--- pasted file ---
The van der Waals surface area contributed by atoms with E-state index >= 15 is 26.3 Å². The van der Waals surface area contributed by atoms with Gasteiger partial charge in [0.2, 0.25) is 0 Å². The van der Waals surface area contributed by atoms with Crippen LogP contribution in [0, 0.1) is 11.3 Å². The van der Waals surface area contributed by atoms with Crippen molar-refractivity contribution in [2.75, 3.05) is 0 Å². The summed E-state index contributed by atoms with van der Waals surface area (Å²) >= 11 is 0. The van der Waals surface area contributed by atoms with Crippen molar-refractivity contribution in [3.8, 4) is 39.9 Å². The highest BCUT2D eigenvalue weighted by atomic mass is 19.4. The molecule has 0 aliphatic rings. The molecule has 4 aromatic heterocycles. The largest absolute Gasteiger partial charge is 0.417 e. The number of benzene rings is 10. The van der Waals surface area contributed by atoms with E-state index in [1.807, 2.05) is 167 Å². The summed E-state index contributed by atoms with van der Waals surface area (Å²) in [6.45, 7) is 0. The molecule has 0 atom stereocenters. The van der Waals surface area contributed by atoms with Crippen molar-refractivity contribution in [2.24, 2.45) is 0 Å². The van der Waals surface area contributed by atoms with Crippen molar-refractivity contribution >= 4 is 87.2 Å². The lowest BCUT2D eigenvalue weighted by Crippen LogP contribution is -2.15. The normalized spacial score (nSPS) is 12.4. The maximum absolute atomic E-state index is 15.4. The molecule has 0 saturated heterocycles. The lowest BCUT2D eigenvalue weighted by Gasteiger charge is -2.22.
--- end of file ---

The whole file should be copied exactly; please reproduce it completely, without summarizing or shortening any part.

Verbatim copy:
The van der Waals surface area contributed by atoms with E-state index >= 15 is 26.3 Å². The van der Waals surface area contributed by atoms with Gasteiger partial charge in [0.2, 0.25) is 0 Å². The van der Waals surface area contributed by atoms with Crippen LogP contribution in [0, 0.1) is 11.3 Å². The van der Waals surface area contributed by atoms with Crippen molar-refractivity contribution in [2.75, 3.05) is 0 Å². The summed E-state index contributed by atoms with van der Waals surface area (Å²) >= 11 is 0. The van der Waals surface area contributed by atoms with Crippen molar-refractivity contribution in [3.8, 4) is 39.9 Å². The highest BCUT2D eigenvalue weighted by atomic mass is 19.4. The molecule has 0 aliphatic rings. The molecule has 4 aromatic heterocycles. The largest absolute Gasteiger partial charge is 0.417 e. The number of benzene rings is 10. The van der Waals surface area contributed by atoms with E-state index in [1.807, 2.05) is 167 Å². The summed E-state index contributed by atoms with van der Waals surface area (Å²) in [6.45, 7) is 0. The molecule has 0 atom stereocenters. The van der Waals surface area contributed by atoms with Crippen molar-refractivity contribution in [2.24, 2.45) is 0 Å². The van der Waals surface area contributed by atoms with Crippen molar-refractivity contribution >= 4 is 87.2 Å². The lowest BCUT2D eigenvalue weighted by Crippen LogP contribution is -2.15. The normalized spacial score (nSPS) is 12.4. The maximum absolute atomic E-state index is 15.4. The molecule has 0 saturated heterocycles. The lowest BCUT2D eigenvalue weighted by Gasteiger charge is -2.22.